Brenda Gourlay on a 'vision of fundamental transformation for South Africa', spearheaded by the education service. The largest social upliftment exercise ever in South Africa is under way. Entitled the Reconstruction and Development Programme, a description of it sells in bookstores for under Pounds 4. It is the new government's answer to 45 years of inequity.
In the words of the White Paper on the subject, the Reconstruction and Development Programme "represents a vision for the fundamental transformation of South Africa". It is a policy framework that seeks to harness the life experiences, skills, energies and aspirations of the people and transform a country that has been devastated by apartheid.
The five key programmes envisaged are:
* Meeting basic needs through housing, water, sanitation, electricity, health care, nutrition, social welfare, etc.
* Developing human resources, mainly through education and training; * Building the economy by using South Africa's strengths, overcoming weaknesses and addressing worker rights;
* Democratising the state and society, by creating a new democratic order at every level; and
* Implementing the programme, by ensuring coordination of programmes with consultation, participation and capacity-building.
Educational institutions can play a significant role. They have the capacity, skills and experience to assist with research, policy-making and implementation.
Some may argue that their entire business is concerned essentially with the programme by virtue of their involvement with developing human resources. They should be dissuaded from using this argument to preserve the status quo.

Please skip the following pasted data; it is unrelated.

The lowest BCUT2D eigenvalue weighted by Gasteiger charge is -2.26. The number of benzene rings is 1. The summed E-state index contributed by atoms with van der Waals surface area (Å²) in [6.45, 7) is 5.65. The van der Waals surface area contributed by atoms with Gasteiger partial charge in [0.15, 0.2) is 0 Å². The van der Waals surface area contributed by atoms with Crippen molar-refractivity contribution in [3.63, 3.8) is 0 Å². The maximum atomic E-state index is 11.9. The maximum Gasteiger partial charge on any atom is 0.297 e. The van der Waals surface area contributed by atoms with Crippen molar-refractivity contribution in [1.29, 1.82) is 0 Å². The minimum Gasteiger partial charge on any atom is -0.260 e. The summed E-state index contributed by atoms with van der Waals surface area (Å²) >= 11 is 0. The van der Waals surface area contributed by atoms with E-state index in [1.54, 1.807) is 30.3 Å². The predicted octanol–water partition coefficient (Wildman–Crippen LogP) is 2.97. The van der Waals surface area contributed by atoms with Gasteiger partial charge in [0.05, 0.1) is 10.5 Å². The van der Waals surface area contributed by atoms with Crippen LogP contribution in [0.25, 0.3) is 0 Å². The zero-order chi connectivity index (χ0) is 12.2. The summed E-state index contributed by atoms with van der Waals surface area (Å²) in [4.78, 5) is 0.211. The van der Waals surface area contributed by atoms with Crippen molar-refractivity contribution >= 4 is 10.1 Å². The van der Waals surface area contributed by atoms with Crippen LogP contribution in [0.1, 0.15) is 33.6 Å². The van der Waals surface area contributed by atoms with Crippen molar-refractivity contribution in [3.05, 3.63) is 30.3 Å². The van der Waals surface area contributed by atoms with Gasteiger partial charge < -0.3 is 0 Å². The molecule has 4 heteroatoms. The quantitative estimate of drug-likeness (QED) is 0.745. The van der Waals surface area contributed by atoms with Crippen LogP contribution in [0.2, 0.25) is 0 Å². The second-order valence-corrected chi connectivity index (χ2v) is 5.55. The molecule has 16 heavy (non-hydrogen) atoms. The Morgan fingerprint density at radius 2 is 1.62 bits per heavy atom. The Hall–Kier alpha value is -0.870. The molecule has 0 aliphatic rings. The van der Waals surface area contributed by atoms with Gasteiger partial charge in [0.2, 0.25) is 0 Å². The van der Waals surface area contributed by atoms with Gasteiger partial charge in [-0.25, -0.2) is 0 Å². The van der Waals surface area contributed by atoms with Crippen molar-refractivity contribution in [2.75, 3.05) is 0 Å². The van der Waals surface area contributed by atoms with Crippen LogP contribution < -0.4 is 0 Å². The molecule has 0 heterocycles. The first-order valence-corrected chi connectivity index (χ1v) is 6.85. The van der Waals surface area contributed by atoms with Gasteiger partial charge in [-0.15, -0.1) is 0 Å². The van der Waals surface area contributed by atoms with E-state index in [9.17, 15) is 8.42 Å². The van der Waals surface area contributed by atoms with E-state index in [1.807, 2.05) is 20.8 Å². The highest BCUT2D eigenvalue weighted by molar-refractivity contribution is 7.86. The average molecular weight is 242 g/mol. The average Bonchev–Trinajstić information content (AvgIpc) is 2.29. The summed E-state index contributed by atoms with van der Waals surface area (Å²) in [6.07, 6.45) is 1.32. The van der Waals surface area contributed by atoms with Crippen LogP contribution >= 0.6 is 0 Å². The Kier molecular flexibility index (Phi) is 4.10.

Higher education in South Africa is highly fragmented. Scant regard is being paid to qualifications received from outside the system, much less non-traditional paths to access.
The distribution of students is also a problem, with the proportions between universities and technikons being inverse to what they should be for a developing country (neither are large enough) and too few students involved in the technical disciplines. Res-ources are unevenly available and not always used to capacity. All the traits of a divided and socially engineered society find expression in the education system.
Higher education has to make some major accommodations.
The government has committed itself to the concept of lifelong learning. It has a vision of an education system which people can move into and out of many times and over long periods of time. Such mobility must be facilitated.
A paper on a national qualifications framework has been published that aims to accredit a range of previously unrecognised qualifications.
Improving access must include using available facilities in a way that not only makes them more efficient and effective, but also speeds up educational progress in ways not used in South Africa so far. They include more part-time classes, adult education and short courses, summer and winter schools which offer credit-earning courses and a trimester system.
Distance learning is another possibility. Bringing electricity to areas not previously serviced will enable technology and experience elsewhere to facilitate distance education. Higher education institutions are already responding to this challenge. They will also have to accept that there is a good deal of transportable material and not get trapped by the assertion that only that which is locally produced is usable or relevant.